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Researchers at UC San Diego released findings on Monday that point to a link between regular exercise and the brain’s ability to learn new motor skills.
Hui-quan Li and Nick Spitzer of UCSD have identified key neurological changes after sustained exercise. By comparing the brains of mice that exercised with those that did not, Li and Spitzer found that specific neurons switched their chemical signals, called neurotransmitters, after exercise, resulting in better learning for the brain. acquisition of motor skills.
“This study provides new insight into how good we get at things that require motor skills and provides insights into how those skills are actually learned,” said Spitzer, chair of the biological sciences section of neurobiology at the UCSD and director of the Kavli Institute for the Brain and Mind. .
The results of the study are published in The Monday show natural communications.
Spitzer’s lab discovered neurotransmitter switching in the adult mammalian brain and conducted research on the ability of neurons to alter their transmitter identity in response to sustained stimuli, typically resulting in behavioral changes. After conducting research describing neurotransmitter switching in depression, Spitzer and his colleagues began to investigate how such switching might be involved in healthy conditions.
Li says the findings underscore the importance of exercise, even at home during the current pandemic quarantine situation.
“This study shows that adding more plasticity is good for the brain,” Li said. form of plasticity for the benefit of the brain. For example, if you hope to learn and practice stimulating sports like surfing or rock climbing when we are no longer sheltered at home, it may be good to run regularly on a treadmill or maintain a yoga practice at home now.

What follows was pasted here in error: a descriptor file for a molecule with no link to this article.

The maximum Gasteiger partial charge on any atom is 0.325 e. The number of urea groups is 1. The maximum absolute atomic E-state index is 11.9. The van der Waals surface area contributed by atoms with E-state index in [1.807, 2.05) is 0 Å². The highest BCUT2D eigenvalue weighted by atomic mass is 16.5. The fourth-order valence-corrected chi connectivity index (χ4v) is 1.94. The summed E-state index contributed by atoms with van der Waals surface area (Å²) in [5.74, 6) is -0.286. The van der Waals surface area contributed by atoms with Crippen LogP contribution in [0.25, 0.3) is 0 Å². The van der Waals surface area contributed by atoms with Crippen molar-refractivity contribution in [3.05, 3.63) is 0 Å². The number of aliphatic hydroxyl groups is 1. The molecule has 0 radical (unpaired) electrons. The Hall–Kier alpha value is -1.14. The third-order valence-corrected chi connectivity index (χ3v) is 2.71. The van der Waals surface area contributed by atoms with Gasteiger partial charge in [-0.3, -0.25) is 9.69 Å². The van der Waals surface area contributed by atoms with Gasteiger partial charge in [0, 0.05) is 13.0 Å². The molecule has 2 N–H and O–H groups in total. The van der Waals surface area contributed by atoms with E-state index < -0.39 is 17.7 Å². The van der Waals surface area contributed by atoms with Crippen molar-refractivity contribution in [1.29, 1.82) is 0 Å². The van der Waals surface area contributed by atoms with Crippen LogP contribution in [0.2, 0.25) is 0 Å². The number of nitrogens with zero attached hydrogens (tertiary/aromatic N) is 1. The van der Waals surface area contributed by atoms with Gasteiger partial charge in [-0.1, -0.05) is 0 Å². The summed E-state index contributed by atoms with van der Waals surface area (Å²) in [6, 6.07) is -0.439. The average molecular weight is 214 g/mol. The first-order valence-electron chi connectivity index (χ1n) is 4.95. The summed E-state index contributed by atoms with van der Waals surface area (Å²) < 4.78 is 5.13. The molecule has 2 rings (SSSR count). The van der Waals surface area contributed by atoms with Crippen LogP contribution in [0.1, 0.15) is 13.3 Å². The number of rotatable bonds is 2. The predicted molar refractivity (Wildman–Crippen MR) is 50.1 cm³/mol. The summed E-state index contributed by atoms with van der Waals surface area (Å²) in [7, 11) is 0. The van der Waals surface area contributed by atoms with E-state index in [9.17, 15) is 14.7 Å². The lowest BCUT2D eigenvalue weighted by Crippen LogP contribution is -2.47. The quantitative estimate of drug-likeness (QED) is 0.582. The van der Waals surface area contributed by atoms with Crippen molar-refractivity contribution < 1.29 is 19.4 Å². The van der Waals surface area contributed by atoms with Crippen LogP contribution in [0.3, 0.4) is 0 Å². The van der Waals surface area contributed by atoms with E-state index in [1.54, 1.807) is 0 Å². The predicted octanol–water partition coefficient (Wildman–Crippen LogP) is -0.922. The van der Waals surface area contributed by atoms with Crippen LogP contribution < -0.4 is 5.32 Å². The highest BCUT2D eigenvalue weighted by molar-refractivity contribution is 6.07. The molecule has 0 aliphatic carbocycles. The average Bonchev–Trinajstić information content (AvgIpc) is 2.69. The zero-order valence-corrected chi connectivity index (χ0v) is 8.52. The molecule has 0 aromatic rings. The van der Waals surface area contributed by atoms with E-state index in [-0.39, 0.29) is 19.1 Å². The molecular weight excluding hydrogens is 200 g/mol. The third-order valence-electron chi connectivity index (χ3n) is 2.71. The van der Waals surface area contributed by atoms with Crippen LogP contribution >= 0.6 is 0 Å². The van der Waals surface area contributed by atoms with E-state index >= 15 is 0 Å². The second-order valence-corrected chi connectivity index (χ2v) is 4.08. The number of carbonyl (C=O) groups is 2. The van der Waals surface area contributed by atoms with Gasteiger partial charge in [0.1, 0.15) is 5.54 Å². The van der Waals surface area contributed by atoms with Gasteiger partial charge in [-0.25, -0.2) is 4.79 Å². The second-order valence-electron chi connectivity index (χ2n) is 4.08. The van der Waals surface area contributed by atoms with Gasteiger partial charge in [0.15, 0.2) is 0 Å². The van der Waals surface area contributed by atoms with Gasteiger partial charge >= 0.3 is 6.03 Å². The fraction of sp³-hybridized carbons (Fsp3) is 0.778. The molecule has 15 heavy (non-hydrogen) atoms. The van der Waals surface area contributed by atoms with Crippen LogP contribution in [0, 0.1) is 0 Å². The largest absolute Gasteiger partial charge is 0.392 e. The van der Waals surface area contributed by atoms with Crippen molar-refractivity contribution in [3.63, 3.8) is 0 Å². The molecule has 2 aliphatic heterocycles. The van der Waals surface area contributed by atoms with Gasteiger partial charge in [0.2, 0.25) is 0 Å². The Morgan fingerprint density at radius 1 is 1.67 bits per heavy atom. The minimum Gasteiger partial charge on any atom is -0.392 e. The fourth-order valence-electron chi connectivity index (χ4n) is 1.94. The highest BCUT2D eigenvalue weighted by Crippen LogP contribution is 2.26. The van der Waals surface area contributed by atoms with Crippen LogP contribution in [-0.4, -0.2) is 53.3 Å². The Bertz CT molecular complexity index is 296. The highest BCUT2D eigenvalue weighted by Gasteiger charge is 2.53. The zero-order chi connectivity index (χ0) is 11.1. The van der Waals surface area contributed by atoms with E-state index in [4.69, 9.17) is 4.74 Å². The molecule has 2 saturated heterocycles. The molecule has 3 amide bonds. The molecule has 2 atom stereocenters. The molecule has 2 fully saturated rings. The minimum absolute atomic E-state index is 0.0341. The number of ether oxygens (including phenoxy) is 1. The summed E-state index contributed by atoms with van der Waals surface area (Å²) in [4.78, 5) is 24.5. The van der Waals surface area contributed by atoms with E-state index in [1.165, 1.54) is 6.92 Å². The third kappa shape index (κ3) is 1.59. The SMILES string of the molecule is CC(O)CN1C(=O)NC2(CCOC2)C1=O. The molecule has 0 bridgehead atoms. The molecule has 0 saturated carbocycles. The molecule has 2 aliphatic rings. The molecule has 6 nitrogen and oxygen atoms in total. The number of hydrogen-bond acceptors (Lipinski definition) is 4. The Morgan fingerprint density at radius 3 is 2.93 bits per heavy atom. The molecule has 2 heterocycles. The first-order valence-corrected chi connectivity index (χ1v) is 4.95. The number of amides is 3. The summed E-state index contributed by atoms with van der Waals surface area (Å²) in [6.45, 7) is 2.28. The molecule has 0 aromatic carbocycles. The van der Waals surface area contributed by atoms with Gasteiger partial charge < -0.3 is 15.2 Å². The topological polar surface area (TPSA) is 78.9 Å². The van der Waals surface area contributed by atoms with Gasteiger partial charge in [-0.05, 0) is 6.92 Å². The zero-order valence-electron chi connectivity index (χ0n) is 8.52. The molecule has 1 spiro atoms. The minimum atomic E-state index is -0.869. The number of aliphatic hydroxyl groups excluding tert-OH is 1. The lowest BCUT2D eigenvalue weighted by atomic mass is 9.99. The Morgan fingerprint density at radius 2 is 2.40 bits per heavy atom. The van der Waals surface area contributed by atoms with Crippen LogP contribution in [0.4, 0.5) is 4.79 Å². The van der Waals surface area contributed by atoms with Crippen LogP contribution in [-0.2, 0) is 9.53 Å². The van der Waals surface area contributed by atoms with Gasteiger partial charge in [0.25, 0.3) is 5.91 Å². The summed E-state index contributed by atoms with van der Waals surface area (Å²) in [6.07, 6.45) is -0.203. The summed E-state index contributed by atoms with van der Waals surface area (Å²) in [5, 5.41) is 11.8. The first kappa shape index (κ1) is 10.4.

Li and Spitzer compared mice that completed a week of exercise on running wheels with mice that did not have access to running wheels. They found that the exercised group learned several demanding motor skills such as staying on a rotating rod or traversing a balance beam faster than the untrained group.
When the brains of running mice were examined, a group of neurons in the brain region known as the caudal pedunculopontine nucleus – which regulates motor coordination – were found to have changed neurotransmitters.
To confirm their findings, the researchers used molecular tools to block the newly identified transmitter switch resulting from exercise. They found that the improvement in motor skill learning in these mice was prevented.
They say the finding could lead to other discoveries where switching neurotransmitters leads to key changes in motor skills. The researchers said they would like to test ideas such as the ability to deliberately alter neurotransmitters to benefit motor skills, even without exercise. They also plan to conduct research to determine whether exercise similarly triggers the benefits of motor skill learning in people with neurological disorders.
— City News Service